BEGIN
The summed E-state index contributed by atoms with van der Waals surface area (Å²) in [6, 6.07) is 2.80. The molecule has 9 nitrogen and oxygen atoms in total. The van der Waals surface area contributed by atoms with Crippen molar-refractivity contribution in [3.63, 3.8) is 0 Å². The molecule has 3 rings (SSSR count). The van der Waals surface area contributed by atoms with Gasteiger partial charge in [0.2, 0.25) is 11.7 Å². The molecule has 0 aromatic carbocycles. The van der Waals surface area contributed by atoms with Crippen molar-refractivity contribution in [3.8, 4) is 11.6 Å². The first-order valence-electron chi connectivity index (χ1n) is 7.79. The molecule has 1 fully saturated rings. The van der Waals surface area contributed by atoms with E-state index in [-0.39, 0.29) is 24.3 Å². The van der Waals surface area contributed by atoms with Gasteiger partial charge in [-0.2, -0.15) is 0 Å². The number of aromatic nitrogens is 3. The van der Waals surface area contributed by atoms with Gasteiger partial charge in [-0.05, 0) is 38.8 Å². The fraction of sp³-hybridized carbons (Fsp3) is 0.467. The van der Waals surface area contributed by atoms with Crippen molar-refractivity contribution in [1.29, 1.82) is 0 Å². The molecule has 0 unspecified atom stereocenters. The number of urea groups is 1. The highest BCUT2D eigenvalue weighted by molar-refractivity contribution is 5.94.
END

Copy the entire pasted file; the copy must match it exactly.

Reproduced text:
The summed E-state index contributed by atoms with van der Waals surface area (Å²) in [6, 6.07) is 2.80. The molecule has 9 nitrogen and oxygen atoms in total. The van der Waals surface area contributed by atoms with Crippen molar-refractivity contribution in [3.63, 3.8) is 0 Å². The molecule has 3 rings (SSSR count). The van der Waals surface area contributed by atoms with Gasteiger partial charge in [0.2, 0.25) is 11.7 Å². The molecule has 0 aromatic carbocycles. The van der Waals surface area contributed by atoms with Crippen molar-refractivity contribution in [3.8, 4) is 11.6 Å². The first-order valence-electron chi connectivity index (χ1n) is 7.79. The molecule has 1 fully saturated rings. The van der Waals surface area contributed by atoms with E-state index in [-0.39, 0.29) is 24.3 Å². The van der Waals surface area contributed by atoms with Gasteiger partial charge in [-0.2, -0.15) is 0 Å². The number of aromatic nitrogens is 3. The van der Waals surface area contributed by atoms with Gasteiger partial charge in [-0.05, 0) is 38.8 Å². The fraction of sp³-hybridized carbons (Fsp3) is 0.467. The van der Waals surface area contributed by atoms with Crippen molar-refractivity contribution in [1.29, 1.82) is 0 Å². The molecule has 0 unspecified atom stereocenters. The number of urea groups is 1. The highest BCUT2D eigenvalue weighted by molar-refractivity contribution is 5.94.